latency

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Related to logic bomb: Macro virus, RFC 1157

latency

noun behind the scenes, below the surface, camouflaged, concealed, covered, hidden from view, not manifested, screened, submerged, unapparent, under the surface, underlying, undetected, undeveloped, unexposed, unnoticed, unrevealed, unseen, veiled
Associated concepts: toll the statute of limitations
See also: cessation, inaction
References in periodicals archive ?
Alaid off tech support employee at this family-owned restaurant technology and management company launched a semi-successful logic bomb attack that crashed 25 computers and cost the company thousands of dollars to clean up.
Where do I personally stand with regard to legislation against viruses, logic bombs, and other forms of computer abuse?
In addition, organizations should disable computer access following terminations; enforce comprehensive password policies, computer account management practices, and layered security for remote access; use configuration management practices for detection of logic bombs and malicious code; and monitor system logging, as well as backup and recovery procedures.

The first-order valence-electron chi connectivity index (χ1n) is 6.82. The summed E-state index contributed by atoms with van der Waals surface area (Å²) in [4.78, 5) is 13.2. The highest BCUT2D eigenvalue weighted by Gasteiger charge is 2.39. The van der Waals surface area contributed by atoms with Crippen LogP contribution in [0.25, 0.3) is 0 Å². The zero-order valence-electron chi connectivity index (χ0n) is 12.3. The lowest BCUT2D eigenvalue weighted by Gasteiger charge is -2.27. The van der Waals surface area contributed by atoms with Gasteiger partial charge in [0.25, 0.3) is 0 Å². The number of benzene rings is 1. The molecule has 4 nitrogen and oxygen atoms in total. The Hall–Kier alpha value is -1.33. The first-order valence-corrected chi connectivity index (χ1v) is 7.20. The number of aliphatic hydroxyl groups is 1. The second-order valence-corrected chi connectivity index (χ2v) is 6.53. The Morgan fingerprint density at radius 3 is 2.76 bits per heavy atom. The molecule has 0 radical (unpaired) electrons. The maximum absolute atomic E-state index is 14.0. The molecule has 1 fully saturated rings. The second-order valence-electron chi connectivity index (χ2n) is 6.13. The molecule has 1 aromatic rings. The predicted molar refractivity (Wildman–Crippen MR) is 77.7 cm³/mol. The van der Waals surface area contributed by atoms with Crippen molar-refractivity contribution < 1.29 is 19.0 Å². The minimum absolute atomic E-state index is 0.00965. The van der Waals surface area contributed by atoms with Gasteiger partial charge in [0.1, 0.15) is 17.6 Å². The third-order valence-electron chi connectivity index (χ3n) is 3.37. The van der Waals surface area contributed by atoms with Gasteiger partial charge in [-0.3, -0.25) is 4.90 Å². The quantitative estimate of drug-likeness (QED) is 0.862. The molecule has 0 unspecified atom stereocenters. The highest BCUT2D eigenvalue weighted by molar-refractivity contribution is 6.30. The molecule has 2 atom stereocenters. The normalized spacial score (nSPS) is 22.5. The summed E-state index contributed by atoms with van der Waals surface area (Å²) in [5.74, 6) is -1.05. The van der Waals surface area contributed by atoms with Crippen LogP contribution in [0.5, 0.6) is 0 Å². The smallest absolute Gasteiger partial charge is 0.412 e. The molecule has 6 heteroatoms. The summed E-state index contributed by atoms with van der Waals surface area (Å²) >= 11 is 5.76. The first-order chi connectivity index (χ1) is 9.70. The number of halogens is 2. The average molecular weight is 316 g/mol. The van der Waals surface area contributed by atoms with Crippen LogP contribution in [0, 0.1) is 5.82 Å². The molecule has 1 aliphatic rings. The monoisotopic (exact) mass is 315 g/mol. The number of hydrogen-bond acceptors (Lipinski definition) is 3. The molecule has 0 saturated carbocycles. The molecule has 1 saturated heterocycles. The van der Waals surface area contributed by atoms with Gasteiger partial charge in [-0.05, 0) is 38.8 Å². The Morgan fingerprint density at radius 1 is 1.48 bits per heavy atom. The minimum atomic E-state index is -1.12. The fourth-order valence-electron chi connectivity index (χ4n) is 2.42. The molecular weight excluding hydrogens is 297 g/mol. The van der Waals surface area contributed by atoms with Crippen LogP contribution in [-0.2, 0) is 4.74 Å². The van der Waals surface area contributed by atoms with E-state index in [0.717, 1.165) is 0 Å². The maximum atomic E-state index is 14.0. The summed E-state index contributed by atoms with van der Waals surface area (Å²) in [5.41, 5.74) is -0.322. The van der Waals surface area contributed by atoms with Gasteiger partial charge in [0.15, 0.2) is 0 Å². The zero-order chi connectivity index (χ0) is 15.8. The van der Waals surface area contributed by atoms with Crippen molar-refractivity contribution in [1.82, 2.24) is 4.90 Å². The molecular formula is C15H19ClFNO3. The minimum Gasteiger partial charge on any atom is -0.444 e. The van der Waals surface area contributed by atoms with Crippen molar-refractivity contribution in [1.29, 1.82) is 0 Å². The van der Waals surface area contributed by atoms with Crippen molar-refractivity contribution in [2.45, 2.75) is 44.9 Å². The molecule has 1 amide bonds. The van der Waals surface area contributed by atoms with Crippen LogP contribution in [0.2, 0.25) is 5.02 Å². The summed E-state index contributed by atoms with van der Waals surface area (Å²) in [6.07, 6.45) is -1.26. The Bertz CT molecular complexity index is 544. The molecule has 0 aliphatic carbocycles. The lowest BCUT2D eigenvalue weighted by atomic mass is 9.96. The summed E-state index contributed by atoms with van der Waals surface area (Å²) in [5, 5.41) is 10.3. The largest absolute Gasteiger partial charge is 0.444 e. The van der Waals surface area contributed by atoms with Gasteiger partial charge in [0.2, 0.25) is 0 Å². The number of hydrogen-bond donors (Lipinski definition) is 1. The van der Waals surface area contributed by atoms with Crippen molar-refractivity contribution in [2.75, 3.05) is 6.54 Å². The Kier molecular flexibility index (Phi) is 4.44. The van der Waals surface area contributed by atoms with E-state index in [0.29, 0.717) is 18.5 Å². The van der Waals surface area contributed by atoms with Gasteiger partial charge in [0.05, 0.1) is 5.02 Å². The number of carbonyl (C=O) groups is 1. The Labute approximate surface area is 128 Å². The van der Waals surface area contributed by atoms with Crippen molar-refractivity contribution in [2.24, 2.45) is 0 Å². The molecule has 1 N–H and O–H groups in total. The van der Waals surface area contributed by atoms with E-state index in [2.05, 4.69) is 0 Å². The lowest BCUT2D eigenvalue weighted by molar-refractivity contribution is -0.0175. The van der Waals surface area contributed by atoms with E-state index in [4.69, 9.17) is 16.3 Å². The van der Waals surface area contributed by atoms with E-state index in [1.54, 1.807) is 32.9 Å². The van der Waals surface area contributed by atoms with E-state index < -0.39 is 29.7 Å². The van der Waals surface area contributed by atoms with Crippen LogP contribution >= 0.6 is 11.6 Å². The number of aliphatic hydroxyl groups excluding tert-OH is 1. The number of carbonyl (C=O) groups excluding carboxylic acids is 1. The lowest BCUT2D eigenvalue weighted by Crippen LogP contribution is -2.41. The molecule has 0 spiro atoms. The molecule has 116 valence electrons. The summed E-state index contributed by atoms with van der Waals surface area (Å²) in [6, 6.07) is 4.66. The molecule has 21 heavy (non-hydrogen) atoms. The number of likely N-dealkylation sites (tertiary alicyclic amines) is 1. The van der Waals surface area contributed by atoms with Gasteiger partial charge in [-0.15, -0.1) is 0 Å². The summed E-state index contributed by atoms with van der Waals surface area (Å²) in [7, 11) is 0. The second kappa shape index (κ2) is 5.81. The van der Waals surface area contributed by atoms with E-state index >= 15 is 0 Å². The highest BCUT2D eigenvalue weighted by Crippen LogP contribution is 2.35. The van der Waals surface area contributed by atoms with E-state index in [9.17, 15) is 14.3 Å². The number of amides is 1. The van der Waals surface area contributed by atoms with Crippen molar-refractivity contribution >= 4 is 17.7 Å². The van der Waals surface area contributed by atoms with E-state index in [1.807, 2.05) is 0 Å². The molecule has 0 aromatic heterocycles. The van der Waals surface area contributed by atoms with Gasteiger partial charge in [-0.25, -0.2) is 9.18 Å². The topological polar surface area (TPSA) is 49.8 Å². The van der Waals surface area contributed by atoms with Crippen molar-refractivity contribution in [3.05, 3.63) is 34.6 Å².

Transnational criminals, terrorists and intelligence services are learning about and using viruses, Trojan horses, worms, logic bombs and eavesdropping sniffers that can intercept, destroy, degrade or deny access to data.
Computer viruses, logic bombs, Trojan horses and worms: A computer virus can be implanted in an exchange and spread to exchange members.
Hackers, either state-sponsored or working independently, will use computer viruses such as worms, Trojan horses, logic bombs, and electronic bacteria to damage or destroy information.
The term virus includes variants, such as logic bombs (logic codes that turn on at prespecified times), worms (routines that overwrite existing memory), and Trojan Horses (viruses inhabiting legitimate software programs).
It also identifies any logic bombs hidden in the malware waiting for a trigger to cause damage at a later time.
Other destructive computer codes include the Trojan horse (which is a code that looks harmless but can cause problems once it gets into a system), logic bombs (which typically are the destructive codes embedded in vir-uses) and worms, which are much like viruses but have their own engines.